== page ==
May 12, 2010

Unfair Terms

A contract was a supposed agreement between two parties that on a clear basis gave their consent to a certain transaction. It was perfectly understood that the parties were equal to contract or that at least a certain degree of equity was essential. A contract was then as provided in the French civil code “a law between the parties”

Unfortunately, nowadays it is obvious that with the change of economy, contractors tend to become more and more unequal, especially when an agreement is made between an individual a bigger party such as a bank, an insurance company, or a big multinational business.

Countries are now trying to implement rules where terms of a contract have then to be fair, and if they are not a court may settle the issue.

Even though provisions or at least relics of provisions remains in legal instruments to protect new means are needed all the time to adapt, a big part of legislation was adopted in the late seventies. One of those old provisions was the laesio enormis principle, or lesion beyond moiety present in old Latin Justinian Digest mentioned in Austrian BGB article934 (loss of the half “Verkürzung über die Hälfte”) or in the French code civil article 1674 (the determination of the loss of 7/12 makes it look even more archaic) .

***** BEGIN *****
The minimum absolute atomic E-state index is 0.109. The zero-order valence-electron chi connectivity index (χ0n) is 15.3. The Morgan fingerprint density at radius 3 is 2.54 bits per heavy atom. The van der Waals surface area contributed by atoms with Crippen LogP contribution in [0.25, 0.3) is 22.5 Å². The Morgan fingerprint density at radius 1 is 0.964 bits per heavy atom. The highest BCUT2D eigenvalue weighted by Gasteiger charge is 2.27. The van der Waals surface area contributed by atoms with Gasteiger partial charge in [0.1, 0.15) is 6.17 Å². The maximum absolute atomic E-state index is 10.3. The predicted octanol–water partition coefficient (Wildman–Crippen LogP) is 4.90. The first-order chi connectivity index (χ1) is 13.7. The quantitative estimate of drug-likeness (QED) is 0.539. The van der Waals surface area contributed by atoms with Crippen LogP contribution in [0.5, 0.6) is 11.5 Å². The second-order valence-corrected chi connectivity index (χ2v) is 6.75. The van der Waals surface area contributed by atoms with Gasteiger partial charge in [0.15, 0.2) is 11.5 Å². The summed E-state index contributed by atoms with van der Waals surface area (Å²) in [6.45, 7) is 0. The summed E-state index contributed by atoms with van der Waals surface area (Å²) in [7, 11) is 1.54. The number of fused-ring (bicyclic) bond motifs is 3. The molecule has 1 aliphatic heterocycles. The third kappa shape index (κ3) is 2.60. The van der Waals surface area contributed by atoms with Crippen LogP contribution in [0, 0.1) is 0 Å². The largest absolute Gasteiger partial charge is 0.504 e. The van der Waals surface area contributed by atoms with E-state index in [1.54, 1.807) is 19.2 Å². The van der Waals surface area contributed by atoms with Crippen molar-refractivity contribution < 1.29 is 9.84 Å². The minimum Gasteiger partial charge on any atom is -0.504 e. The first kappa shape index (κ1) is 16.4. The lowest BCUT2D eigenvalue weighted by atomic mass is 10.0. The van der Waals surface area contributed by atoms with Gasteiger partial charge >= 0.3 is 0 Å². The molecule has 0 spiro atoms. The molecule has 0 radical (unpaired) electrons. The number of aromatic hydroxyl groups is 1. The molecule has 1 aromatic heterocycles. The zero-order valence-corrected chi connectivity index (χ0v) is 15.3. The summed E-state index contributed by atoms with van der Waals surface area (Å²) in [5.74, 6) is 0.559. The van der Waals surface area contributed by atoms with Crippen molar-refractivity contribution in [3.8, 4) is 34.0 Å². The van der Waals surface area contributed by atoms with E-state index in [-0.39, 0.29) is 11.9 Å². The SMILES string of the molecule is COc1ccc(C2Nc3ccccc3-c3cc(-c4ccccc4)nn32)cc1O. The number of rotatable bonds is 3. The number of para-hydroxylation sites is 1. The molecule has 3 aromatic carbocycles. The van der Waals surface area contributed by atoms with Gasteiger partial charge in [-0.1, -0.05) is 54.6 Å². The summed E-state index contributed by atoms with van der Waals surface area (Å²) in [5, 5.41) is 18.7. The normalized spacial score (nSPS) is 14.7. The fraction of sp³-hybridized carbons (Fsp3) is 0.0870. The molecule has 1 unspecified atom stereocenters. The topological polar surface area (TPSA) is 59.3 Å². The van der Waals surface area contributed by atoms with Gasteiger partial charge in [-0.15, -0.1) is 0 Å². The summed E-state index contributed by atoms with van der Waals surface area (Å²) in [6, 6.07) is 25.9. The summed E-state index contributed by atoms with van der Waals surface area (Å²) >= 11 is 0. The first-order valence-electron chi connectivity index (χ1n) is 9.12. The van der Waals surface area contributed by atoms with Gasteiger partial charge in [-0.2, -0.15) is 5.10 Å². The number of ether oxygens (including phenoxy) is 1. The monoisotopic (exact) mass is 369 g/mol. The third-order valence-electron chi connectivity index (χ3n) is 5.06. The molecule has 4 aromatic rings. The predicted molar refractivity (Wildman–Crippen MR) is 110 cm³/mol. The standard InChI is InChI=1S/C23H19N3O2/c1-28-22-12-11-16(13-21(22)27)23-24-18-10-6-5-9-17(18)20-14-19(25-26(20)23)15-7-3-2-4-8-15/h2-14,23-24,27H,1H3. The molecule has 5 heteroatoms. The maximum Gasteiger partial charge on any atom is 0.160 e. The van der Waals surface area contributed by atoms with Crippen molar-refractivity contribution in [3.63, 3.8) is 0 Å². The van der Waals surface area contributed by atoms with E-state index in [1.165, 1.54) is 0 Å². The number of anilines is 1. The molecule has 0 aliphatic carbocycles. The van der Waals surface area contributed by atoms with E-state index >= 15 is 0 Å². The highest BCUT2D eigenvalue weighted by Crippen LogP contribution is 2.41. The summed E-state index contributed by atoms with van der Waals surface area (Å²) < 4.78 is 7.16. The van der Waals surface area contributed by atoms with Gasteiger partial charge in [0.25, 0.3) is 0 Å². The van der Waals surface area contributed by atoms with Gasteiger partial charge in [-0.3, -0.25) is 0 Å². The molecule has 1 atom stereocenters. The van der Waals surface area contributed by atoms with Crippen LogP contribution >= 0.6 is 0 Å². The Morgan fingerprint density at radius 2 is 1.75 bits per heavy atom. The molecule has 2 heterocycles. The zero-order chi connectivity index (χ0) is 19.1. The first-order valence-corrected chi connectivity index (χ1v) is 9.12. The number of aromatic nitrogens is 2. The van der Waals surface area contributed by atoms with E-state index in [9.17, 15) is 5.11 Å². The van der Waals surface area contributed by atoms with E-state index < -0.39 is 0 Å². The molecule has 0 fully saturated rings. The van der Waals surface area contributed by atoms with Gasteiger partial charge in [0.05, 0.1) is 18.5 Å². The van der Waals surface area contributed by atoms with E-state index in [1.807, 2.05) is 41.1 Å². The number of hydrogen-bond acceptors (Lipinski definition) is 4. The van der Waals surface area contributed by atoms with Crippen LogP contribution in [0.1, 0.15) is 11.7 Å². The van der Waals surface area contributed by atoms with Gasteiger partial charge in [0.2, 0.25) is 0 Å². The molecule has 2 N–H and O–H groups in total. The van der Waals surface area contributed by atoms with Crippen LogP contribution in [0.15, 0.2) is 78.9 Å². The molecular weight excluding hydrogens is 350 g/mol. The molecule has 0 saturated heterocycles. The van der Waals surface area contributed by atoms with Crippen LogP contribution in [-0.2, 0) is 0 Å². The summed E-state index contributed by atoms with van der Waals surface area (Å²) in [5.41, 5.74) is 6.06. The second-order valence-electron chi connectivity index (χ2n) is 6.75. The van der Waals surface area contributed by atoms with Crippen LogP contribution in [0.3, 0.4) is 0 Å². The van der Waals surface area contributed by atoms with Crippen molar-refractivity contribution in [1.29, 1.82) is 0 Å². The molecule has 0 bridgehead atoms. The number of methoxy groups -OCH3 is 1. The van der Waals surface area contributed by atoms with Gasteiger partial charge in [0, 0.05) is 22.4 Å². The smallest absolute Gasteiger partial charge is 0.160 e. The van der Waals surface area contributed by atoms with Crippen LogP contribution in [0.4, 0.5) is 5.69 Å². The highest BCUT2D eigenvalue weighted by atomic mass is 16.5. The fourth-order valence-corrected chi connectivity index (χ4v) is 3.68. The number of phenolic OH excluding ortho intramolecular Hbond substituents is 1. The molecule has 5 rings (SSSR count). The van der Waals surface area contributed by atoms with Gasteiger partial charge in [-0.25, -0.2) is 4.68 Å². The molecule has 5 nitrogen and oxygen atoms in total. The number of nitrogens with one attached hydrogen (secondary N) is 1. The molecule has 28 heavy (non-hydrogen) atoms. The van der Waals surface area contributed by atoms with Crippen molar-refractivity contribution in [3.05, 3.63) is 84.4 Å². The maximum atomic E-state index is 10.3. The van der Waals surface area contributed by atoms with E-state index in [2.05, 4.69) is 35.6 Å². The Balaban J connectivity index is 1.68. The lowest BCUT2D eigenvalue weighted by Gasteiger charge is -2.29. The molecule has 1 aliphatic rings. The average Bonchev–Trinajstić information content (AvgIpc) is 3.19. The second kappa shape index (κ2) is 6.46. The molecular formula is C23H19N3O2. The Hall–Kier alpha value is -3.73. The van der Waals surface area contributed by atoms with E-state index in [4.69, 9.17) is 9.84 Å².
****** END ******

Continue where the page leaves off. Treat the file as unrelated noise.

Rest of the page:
English law is creating statutes to regulate the matter. Indeed, in English law the unfair contract terms act 1977 was adopted seeking to limit or entirely exclude liability, statute concerning all the scope.

And it is surprisingly that the countries with a more civil law approach opt on case law and the power of judges, even if new legislation and statutory instrument is created. For example it is in France a decree78-464 from March 1978 providing terms between professional and non professionals, and in Germany the Standard Contract terms Act AGBG 1977.

But in Germany as well as in France it is the judge who remains the protector of the weaker part of the contract; in Germany, armed with article such as 138, 242 of the BGB good faith and morals, in France after developing theories on obligation to inform, or obligation to achieve for example.

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